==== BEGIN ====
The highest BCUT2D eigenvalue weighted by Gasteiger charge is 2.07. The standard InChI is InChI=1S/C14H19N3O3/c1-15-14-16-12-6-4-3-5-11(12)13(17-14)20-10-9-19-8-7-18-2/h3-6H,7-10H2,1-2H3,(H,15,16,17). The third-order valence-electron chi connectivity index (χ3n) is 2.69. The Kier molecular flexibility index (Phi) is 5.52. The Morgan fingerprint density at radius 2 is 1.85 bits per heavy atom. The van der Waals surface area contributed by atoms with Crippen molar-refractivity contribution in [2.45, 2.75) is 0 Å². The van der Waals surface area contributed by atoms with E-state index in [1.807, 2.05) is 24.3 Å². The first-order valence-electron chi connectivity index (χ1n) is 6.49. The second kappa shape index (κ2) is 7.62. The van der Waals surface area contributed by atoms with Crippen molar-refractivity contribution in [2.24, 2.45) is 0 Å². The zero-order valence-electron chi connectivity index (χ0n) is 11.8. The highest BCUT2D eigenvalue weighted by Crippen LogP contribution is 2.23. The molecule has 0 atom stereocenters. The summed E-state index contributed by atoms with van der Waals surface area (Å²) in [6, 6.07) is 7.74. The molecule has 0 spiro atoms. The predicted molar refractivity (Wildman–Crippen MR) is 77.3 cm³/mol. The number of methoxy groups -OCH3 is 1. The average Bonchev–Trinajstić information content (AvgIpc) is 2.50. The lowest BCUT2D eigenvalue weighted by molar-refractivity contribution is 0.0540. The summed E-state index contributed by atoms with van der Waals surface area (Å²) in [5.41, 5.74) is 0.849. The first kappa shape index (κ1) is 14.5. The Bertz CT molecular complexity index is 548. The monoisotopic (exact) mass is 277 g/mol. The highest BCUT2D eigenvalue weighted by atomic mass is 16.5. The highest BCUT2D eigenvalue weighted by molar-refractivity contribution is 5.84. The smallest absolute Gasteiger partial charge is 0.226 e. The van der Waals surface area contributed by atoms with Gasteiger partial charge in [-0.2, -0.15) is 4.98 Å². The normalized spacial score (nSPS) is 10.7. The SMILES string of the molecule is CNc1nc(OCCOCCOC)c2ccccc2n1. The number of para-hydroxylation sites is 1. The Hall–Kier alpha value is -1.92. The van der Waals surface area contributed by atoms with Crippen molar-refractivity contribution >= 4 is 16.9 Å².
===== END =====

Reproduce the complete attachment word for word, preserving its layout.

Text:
The highest BCUT2D eigenvalue weighted by Gasteiger charge is 2.07. The standard InChI is InChI=1S/C14H19N3O3/c1-15-14-16-12-6-4-3-5-11(12)13(17-14)20-10-9-19-8-7-18-2/h3-6H,7-10H2,1-2H3,(H,15,16,17). The third-order valence-electron chi connectivity index (χ3n) is 2.69. The Kier molecular flexibility index (Phi) is 5.52. The Morgan fingerprint density at radius 2 is 1.85 bits per heavy atom. The van der Waals surface area contributed by atoms with Crippen molar-refractivity contribution in [2.45, 2.75) is 0 Å². The van der Waals surface area contributed by atoms with E-state index in [1.807, 2.05) is 24.3 Å². The first-order valence-electron chi connectivity index (χ1n) is 6.49. The second kappa shape index (κ2) is 7.62. The van der Waals surface area contributed by atoms with Crippen molar-refractivity contribution in [2.24, 2.45) is 0 Å². The zero-order valence-electron chi connectivity index (χ0n) is 11.8. The highest BCUT2D eigenvalue weighted by Crippen LogP contribution is 2.23. The molecule has 0 atom stereocenters. The summed E-state index contributed by atoms with van der Waals surface area (Å²) in [6, 6.07) is 7.74. The molecule has 0 spiro atoms. The predicted molar refractivity (Wildman–Crippen MR) is 77.3 cm³/mol. The number of methoxy groups -OCH3 is 1. The average Bonchev–Trinajstić information content (AvgIpc) is 2.50. The lowest BCUT2D eigenvalue weighted by molar-refractivity contribution is 0.0540. The summed E-state index contributed by atoms with van der Waals surface area (Å²) in [5.41, 5.74) is 0.849. The first kappa shape index (κ1) is 14.5. The Bertz CT molecular complexity index is 548. The monoisotopic (exact) mass is 277 g/mol. The highest BCUT2D eigenvalue weighted by atomic mass is 16.5. The highest BCUT2D eigenvalue weighted by molar-refractivity contribution is 5.84. The smallest absolute Gasteiger partial charge is 0.226 e. The van der Waals surface area contributed by atoms with Gasteiger partial charge in [-0.2, -0.15) is 4.98 Å². The normalized spacial score (nSPS) is 10.7. The SMILES string of the molecule is CNc1nc(OCCOCCOC)c2ccccc2n1. The number of para-hydroxylation sites is 1. The Hall–Kier alpha value is -1.92. The van der Waals surface area contributed by atoms with Crippen molar-refractivity contribution >= 4 is 16.9 Å².